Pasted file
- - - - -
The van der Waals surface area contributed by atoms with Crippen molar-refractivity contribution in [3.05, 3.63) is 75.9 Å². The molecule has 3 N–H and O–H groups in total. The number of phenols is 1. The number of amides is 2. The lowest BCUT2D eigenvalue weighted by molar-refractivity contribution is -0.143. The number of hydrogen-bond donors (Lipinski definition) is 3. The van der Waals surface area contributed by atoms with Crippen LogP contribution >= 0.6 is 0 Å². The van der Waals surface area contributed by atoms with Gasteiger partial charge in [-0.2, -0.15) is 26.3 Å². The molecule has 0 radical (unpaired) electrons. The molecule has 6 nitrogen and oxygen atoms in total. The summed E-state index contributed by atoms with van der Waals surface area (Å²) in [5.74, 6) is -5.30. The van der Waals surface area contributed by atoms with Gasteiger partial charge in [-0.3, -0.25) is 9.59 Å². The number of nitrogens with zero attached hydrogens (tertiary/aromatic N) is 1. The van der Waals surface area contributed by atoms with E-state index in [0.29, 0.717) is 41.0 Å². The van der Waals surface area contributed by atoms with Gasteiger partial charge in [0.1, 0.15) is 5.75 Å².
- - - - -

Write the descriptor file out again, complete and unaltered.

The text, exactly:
The van der Waals surface area contributed by atoms with Crippen molar-refractivity contribution in [3.05, 3.63) is 75.9 Å². The molecule has 3 N–H and O–H groups in total. The number of phenols is 1. The number of amides is 2. The lowest BCUT2D eigenvalue weighted by molar-refractivity contribution is -0.143. The number of hydrogen-bond donors (Lipinski definition) is 3. The van der Waals surface area contributed by atoms with Crippen LogP contribution >= 0.6 is 0 Å². The van der Waals surface area contributed by atoms with Gasteiger partial charge in [-0.2, -0.15) is 26.3 Å². The molecule has 0 radical (unpaired) electrons. The molecule has 6 nitrogen and oxygen atoms in total. The summed E-state index contributed by atoms with van der Waals surface area (Å²) in [5.74, 6) is -5.30. The van der Waals surface area contributed by atoms with Gasteiger partial charge in [-0.3, -0.25) is 9.59 Å². The number of nitrogens with zero attached hydrogens (tertiary/aromatic N) is 1. The van der Waals surface area contributed by atoms with E-state index in [0.29, 0.717) is 41.0 Å². The van der Waals surface area contributed by atoms with Gasteiger partial charge in [0.1, 0.15) is 5.75 Å².